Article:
KUCHING: Sarawak has great potential to prosper and achieve equitable and inclusive development, but there is an urgent need to diversify the state’s economic and export structures.
Assoc Prof Dr Fumitaka Furuoka from the Asia-Europe Institute, Universiti Malaya, said Sarawak’s heavy dependency on oil and gas (O&G) exports may have resulted in three key problems in the state’s economy.
First, he said, was the issue of poor job creation.
“Despite its dominant position in the state’s income and export generation, the mining and quarrying industry has little contribution to employment creation in Sarawak,” he said.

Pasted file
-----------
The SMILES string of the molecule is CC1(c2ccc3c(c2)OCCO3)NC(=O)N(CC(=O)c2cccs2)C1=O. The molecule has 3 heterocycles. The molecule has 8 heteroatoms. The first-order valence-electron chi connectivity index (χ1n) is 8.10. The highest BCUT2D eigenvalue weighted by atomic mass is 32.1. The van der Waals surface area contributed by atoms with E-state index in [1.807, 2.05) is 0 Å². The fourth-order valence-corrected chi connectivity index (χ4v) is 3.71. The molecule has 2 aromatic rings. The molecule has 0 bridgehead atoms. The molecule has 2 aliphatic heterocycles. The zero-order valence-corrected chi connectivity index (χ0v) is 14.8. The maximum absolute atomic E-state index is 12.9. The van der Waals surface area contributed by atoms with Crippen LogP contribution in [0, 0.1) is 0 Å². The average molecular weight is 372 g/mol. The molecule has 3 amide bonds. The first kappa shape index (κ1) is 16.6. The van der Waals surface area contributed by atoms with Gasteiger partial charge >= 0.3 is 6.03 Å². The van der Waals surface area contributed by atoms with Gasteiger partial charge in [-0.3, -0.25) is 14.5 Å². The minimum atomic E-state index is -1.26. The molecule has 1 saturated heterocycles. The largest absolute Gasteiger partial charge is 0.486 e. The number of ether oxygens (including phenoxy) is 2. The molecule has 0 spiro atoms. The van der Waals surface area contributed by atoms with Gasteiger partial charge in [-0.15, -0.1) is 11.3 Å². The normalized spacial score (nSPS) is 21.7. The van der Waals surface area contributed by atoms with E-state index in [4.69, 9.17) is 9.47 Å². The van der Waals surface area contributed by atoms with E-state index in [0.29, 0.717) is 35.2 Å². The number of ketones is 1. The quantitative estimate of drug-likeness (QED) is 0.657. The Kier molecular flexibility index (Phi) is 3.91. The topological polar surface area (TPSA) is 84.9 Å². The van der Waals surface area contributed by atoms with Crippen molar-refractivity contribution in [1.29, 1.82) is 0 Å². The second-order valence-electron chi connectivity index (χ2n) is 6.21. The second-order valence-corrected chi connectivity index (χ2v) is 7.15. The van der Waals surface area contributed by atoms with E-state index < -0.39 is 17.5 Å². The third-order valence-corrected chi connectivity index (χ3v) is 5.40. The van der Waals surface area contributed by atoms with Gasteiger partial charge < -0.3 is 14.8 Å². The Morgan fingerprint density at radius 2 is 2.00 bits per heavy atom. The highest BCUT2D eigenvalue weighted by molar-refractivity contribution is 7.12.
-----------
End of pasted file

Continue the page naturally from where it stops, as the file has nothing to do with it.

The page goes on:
He said in terms of employment, the dominant player was the service industry at 55 percent followed by the agriculture industry at 21 percent.
“The mining and quarrying industry generates only one percent of the total employment in Sarawak,” he said during a webinar entitled ‘Narrowing the Gap, Broadening the Unity’ organised by Yayasan Perpaduan Sarawak (YPS) yesterday.
Secondly, he pointed out that despite the high demand for commodities, the prices of natural gas and crude oil tends to fluctuate, which could harm export earnings.
“This means that the price of oil directly affects Sarawak’s economic performance,” he said.
On the third issue, Fumitaka said heavily relying on O&G exports resulted in the fluctuation of Sarawak’s income.
“Due to lower prices of O&G, Sarawak’s economy suffered from poor performance in the middle of the 2010s,” he said.
He said Sarawak’s gross domestic product (GDP) had barely expanded in those few years.